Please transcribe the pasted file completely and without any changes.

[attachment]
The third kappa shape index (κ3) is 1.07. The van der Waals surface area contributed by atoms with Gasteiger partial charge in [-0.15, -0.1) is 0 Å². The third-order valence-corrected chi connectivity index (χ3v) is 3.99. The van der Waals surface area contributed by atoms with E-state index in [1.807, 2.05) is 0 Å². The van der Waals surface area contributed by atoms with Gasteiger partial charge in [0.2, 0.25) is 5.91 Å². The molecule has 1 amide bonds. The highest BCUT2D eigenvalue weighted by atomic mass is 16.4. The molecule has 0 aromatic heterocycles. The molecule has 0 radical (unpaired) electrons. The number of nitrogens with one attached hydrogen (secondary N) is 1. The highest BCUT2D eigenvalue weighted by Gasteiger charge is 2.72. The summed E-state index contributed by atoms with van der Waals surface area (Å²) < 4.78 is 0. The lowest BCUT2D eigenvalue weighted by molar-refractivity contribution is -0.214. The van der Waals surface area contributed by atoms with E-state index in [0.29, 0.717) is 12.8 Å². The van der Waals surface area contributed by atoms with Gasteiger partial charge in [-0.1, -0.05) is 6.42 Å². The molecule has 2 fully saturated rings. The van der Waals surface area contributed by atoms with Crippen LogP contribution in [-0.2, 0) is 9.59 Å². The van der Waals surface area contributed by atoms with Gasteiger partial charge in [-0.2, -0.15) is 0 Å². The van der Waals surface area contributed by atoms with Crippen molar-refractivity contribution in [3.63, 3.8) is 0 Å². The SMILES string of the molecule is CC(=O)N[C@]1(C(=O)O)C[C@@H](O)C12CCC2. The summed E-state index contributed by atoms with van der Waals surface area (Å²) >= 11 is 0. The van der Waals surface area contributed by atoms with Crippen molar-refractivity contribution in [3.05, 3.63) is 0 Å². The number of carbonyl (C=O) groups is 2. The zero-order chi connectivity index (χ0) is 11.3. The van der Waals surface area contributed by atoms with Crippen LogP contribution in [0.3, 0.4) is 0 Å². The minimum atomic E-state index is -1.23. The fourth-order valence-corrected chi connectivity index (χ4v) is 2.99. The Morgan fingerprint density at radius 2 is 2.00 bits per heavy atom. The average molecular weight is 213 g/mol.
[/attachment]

The third kappa shape index (κ3) is 1.07. The van der Waals surface area contributed by atoms with Gasteiger partial charge in [-0.15, -0.1) is 0 Å². The third-order valence-corrected chi connectivity index (χ3v) is 3.99. The van der Waals surface area contributed by atoms with E-state index in [1.807, 2.05) is 0 Å². The van der Waals surface area contributed by atoms with Gasteiger partial charge in [0.2, 0.25) is 5.91 Å². The molecule has 1 amide bonds. The highest BCUT2D eigenvalue weighted by atomic mass is 16.4. The molecule has 0 aromatic heterocycles. The molecule has 0 radical (unpaired) electrons. The number of nitrogens with one attached hydrogen (secondary N) is 1. The highest BCUT2D eigenvalue weighted by Gasteiger charge is 2.72. The summed E-state index contributed by atoms with van der Waals surface area (Å²) < 4.78 is 0. The lowest BCUT2D eigenvalue weighted by molar-refractivity contribution is -0.214. The van der Waals surface area contributed by atoms with E-state index in [0.29, 0.717) is 12.8 Å². The van der Waals surface area contributed by atoms with Gasteiger partial charge in [-0.1, -0.05) is 6.42 Å². The molecule has 2 fully saturated rings. The van der Waals surface area contributed by atoms with Crippen LogP contribution in [-0.2, 0) is 9.59 Å². The van der Waals surface area contributed by atoms with Gasteiger partial charge in [-0.2, -0.15) is 0 Å². The van der Waals surface area contributed by atoms with Crippen molar-refractivity contribution in [3.63, 3.8) is 0 Å². The SMILES string of the molecule is CC(=O)N[C@]1(C(=O)O)C[C@@H](O)C12CCC2. The summed E-state index contributed by atoms with van der Waals surface area (Å²) >= 11 is 0. The van der Waals surface area contributed by atoms with Crippen molar-refractivity contribution in [3.05, 3.63) is 0 Å². The number of carbonyl (C=O) groups is 2. The zero-order chi connectivity index (χ0) is 11.3. The van der Waals surface area contributed by atoms with Crippen LogP contribution in [0.3, 0.4) is 0 Å². The minimum atomic E-state index is -1.23. The fourth-order valence-corrected chi connectivity index (χ4v) is 2.99. The Morgan fingerprint density at radius 2 is 2.00 bits per heavy atom. The average molecular weight is 213 g/mol.